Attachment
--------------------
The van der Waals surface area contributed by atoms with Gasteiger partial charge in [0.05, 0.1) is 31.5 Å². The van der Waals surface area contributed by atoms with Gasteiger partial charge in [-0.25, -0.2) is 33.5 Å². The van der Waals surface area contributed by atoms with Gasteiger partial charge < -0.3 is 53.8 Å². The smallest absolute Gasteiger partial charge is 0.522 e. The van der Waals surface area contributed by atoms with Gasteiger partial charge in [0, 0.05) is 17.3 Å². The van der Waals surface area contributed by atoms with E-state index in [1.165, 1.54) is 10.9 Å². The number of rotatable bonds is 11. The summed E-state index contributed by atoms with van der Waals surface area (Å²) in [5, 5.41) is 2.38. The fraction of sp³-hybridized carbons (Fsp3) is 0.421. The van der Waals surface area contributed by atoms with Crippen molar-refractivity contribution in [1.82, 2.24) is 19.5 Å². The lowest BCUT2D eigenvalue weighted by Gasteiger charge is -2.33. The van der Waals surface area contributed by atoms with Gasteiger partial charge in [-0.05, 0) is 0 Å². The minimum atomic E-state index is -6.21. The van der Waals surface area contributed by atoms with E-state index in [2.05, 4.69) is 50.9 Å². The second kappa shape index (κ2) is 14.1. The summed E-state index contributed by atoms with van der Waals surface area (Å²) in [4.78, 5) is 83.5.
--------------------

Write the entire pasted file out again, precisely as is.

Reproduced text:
The van der Waals surface area contributed by atoms with Gasteiger partial charge in [0.05, 0.1) is 31.5 Å². The van der Waals surface area contributed by atoms with Gasteiger partial charge in [-0.25, -0.2) is 33.5 Å². The van der Waals surface area contributed by atoms with Gasteiger partial charge < -0.3 is 53.8 Å². The smallest absolute Gasteiger partial charge is 0.522 e. The van der Waals surface area contributed by atoms with Gasteiger partial charge in [0, 0.05) is 17.3 Å². The van der Waals surface area contributed by atoms with E-state index in [1.165, 1.54) is 10.9 Å². The number of rotatable bonds is 11. The summed E-state index contributed by atoms with van der Waals surface area (Å²) in [5, 5.41) is 2.38. The fraction of sp³-hybridized carbons (Fsp3) is 0.421. The van der Waals surface area contributed by atoms with Crippen molar-refractivity contribution in [1.82, 2.24) is 19.5 Å². The lowest BCUT2D eigenvalue weighted by Gasteiger charge is -2.33. The van der Waals surface area contributed by atoms with Gasteiger partial charge in [-0.05, 0) is 0 Å². The minimum atomic E-state index is -6.21. The van der Waals surface area contributed by atoms with E-state index in [2.05, 4.69) is 50.9 Å². The second kappa shape index (κ2) is 14.1. The summed E-state index contributed by atoms with van der Waals surface area (Å²) in [4.78, 5) is 83.5.